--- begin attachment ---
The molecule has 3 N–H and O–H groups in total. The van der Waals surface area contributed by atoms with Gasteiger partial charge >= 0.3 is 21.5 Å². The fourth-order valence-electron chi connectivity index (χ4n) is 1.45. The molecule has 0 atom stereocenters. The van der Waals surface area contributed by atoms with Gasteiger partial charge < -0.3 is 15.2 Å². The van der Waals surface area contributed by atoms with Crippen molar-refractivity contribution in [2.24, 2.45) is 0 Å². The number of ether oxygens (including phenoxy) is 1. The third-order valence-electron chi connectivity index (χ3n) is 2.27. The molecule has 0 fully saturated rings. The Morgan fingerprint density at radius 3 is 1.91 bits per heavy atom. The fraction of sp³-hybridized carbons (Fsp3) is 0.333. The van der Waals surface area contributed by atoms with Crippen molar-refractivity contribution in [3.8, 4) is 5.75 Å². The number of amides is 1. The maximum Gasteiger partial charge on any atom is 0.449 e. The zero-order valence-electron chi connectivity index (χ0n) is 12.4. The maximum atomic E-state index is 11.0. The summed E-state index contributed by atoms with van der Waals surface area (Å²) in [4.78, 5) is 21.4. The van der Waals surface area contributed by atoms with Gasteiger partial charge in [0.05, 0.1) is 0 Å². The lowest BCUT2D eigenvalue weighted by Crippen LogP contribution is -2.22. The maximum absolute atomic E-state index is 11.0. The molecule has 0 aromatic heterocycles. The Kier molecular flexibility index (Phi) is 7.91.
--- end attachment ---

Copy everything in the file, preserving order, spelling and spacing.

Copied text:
The molecule has 3 N–H and O–H groups in total. The van der Waals surface area contributed by atoms with Gasteiger partial charge >= 0.3 is 21.5 Å². The fourth-order valence-electron chi connectivity index (χ4n) is 1.45. The molecule has 0 atom stereocenters. The van der Waals surface area contributed by atoms with Gasteiger partial charge < -0.3 is 15.2 Å². The van der Waals surface area contributed by atoms with Crippen molar-refractivity contribution in [2.24, 2.45) is 0 Å². The number of ether oxygens (including phenoxy) is 1. The third-order valence-electron chi connectivity index (χ3n) is 2.27. The molecule has 0 fully saturated rings. The Morgan fingerprint density at radius 3 is 1.91 bits per heavy atom. The fraction of sp³-hybridized carbons (Fsp3) is 0.333. The van der Waals surface area contributed by atoms with Crippen molar-refractivity contribution in [3.8, 4) is 5.75 Å². The number of amides is 1. The maximum Gasteiger partial charge on any atom is 0.449 e. The zero-order valence-electron chi connectivity index (χ0n) is 12.4. The maximum atomic E-state index is 11.0. The summed E-state index contributed by atoms with van der Waals surface area (Å²) in [4.78, 5) is 21.4. The van der Waals surface area contributed by atoms with Gasteiger partial charge in [0.05, 0.1) is 0 Å². The lowest BCUT2D eigenvalue weighted by Crippen LogP contribution is -2.22. The maximum absolute atomic E-state index is 11.0. The molecule has 0 aromatic heterocycles. The Kier molecular flexibility index (Phi) is 7.91.